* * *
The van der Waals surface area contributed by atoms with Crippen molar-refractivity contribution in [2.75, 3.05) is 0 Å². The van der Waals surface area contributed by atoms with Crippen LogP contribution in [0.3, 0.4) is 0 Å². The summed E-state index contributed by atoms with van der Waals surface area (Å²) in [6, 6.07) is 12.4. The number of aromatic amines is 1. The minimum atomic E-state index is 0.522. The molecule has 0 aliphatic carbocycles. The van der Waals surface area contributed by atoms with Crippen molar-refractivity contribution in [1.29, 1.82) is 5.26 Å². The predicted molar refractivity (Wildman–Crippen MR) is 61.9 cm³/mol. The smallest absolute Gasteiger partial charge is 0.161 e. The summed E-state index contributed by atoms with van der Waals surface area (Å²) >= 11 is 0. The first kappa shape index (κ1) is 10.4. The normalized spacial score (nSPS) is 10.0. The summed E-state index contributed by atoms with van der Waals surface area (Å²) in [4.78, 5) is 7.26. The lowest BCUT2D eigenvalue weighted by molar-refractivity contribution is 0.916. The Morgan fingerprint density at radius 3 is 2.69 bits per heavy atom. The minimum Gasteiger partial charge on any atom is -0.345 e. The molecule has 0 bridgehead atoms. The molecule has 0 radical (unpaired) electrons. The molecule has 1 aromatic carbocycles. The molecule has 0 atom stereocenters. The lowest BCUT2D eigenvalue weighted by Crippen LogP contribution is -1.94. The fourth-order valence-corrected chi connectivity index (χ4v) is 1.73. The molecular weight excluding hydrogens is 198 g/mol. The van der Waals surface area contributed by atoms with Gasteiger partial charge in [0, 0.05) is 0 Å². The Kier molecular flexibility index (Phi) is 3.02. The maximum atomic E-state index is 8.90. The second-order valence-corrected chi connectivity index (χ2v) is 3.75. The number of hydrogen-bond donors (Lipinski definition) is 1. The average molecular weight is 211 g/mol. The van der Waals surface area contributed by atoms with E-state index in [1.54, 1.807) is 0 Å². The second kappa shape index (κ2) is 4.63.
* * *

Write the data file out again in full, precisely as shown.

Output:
The van der Waals surface area contributed by atoms with Crippen molar-refractivity contribution in [2.75, 3.05) is 0 Å². The van der Waals surface area contributed by atoms with Crippen LogP contribution in [0.3, 0.4) is 0 Å². The summed E-state index contributed by atoms with van der Waals surface area (Å²) in [6, 6.07) is 12.4. The number of aromatic amines is 1. The minimum atomic E-state index is 0.522. The molecule has 0 aliphatic carbocycles. The van der Waals surface area contributed by atoms with Crippen molar-refractivity contribution in [1.29, 1.82) is 5.26 Å². The predicted molar refractivity (Wildman–Crippen MR) is 61.9 cm³/mol. The smallest absolute Gasteiger partial charge is 0.161 e. The summed E-state index contributed by atoms with van der Waals surface area (Å²) >= 11 is 0. The first kappa shape index (κ1) is 10.4. The normalized spacial score (nSPS) is 10.0. The summed E-state index contributed by atoms with van der Waals surface area (Å²) in [4.78, 5) is 7.26. The lowest BCUT2D eigenvalue weighted by molar-refractivity contribution is 0.916. The Morgan fingerprint density at radius 3 is 2.69 bits per heavy atom. The minimum Gasteiger partial charge on any atom is -0.345 e. The molecule has 0 bridgehead atoms. The molecule has 0 radical (unpaired) electrons. The molecule has 1 aromatic carbocycles. The molecule has 0 atom stereocenters. The lowest BCUT2D eigenvalue weighted by Crippen LogP contribution is -1.94. The fourth-order valence-corrected chi connectivity index (χ4v) is 1.73. The molecular weight excluding hydrogens is 198 g/mol. The van der Waals surface area contributed by atoms with Gasteiger partial charge in [0, 0.05) is 0 Å². The Kier molecular flexibility index (Phi) is 3.02. The maximum atomic E-state index is 8.90. The second-order valence-corrected chi connectivity index (χ2v) is 3.75. The number of hydrogen-bond donors (Lipinski definition) is 1. The average molecular weight is 211 g/mol. The van der Waals surface area contributed by atoms with E-state index in [1.54, 1.807) is 0 Å². The second kappa shape index (κ2) is 4.63.